Software package provides free, up-to-date access to traffic detector data

Minneapolis skyline, with 35W in the foreground
Photo: Shutterstock

Throughout the Twin Cities, a vast network of traffic data detectors is collecting detailed traffic data every 30 seconds. The information these Minnesota Department of Transportation (MnDOT) traffic detectors collect—such as the number of vehicles in each lane and the speed those vehicles are traveling—has many potential uses in both the private and public sectors. However, the data has not been readily available to the public in a simple, up-to-date way.

“Part of my work is helping MnDOT manage the massive amount of data generated by these collectors, and my goal was to create an easy-to-use tool for anybody interested in this data to access the information they wanted directly and quickly,” says Taek Kwon, a professor with the University of Minnesota Duluth’s Department of Electrical Engineering. “Now, even users without much knowledge of traffic data can easily access all Twin Cities and Rochester traffic data using my new free software package called getTraf_data.”

According to Kwon, there are countless ways users could leverage the information provided through this new tool: A business can find out how many vehicles travel on the off-ramp near a potential location on a daily, weekly, or monthly basis; law enforcement can check to see where and when vehicles are traveling at high speeds; reporters can determine how a previous day’s news events impacted traffic; and researchers can find the data they need for their studies and projects.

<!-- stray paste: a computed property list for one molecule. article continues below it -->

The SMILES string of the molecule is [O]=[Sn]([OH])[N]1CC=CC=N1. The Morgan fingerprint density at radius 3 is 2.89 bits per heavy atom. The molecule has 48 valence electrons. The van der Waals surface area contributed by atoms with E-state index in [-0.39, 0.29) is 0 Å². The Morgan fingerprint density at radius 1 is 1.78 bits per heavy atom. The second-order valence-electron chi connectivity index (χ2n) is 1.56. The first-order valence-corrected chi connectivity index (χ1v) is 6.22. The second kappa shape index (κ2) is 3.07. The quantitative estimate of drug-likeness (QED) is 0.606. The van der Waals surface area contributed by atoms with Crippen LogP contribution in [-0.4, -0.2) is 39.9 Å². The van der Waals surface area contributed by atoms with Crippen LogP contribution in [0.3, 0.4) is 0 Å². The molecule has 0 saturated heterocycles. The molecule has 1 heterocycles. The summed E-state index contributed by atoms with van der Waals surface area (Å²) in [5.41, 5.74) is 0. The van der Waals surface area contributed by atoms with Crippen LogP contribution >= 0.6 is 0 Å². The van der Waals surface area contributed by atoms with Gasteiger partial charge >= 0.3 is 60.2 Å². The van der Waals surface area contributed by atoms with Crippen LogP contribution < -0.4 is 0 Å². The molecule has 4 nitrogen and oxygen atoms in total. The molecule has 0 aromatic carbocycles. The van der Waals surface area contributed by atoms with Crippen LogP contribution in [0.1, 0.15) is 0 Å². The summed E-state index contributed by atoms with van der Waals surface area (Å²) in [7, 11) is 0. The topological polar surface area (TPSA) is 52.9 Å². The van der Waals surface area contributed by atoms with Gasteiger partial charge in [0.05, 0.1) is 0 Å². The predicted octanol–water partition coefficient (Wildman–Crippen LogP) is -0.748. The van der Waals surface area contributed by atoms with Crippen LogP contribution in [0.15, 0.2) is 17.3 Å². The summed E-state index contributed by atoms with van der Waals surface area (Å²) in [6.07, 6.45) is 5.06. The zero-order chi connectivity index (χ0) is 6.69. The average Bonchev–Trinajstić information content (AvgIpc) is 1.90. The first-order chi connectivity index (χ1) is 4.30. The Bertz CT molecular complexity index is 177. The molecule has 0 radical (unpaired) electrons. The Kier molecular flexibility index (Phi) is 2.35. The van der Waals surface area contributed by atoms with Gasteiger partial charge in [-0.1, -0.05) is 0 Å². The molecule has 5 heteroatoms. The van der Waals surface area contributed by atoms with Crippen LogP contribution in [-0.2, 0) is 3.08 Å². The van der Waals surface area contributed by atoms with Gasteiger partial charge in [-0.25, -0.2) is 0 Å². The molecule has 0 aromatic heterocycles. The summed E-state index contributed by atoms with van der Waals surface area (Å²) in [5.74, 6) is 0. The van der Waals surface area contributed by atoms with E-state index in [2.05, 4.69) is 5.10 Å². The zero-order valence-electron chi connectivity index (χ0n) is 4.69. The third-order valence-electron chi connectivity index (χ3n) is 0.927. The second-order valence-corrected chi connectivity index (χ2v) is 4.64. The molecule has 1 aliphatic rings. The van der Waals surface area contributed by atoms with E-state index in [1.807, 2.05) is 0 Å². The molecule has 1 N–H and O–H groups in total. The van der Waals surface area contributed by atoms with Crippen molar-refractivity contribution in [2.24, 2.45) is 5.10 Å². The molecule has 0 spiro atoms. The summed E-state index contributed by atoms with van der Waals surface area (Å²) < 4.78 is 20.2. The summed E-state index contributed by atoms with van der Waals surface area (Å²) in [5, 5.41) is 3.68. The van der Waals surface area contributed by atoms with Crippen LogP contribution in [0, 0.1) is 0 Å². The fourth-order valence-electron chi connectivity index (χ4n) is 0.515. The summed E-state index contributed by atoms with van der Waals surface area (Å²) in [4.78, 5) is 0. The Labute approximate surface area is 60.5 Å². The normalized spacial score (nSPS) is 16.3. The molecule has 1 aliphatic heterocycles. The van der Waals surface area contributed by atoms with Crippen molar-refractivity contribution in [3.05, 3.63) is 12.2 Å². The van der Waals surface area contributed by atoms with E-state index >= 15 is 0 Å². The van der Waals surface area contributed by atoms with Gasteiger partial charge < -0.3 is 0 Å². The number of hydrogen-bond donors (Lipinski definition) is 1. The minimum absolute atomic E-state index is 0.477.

“I receive traffic data requests from all over the world, and the type of requests I receive is extremely varied,” Kwon says. “With this new tool, many of these data requests can be filled more quickly and with more up-to-date information in a self-service way, as well as opening this data up to new audiences who may not have used it in the past.”

The traffic data software can be downloaded to a Windows computer for free (no registration needed), and a detailed user’s guide is available to explain the process of generating reports with getTraf_data. In short, users look up the traffic sensor ID numbers they are interested in viewing data for, input those sensor numbers as comma-separated values in a search box, select their desired date ranges, and indicate which data points they wish to view. The reports are generated in a simple Excel format; available data points include traffic volumes, traffic occupancies, and traffic speeds.

Kwon created this free resource in conjunction with his research work for MnDOT. He also notes that the computing equipment used to create the software was purchased with funding he received as a CTS Scholar. He hopes that software users will provide input, and he plans to use that feedback to further improve the getTraf_data software tool in the future.

Writer: Megan Tsai


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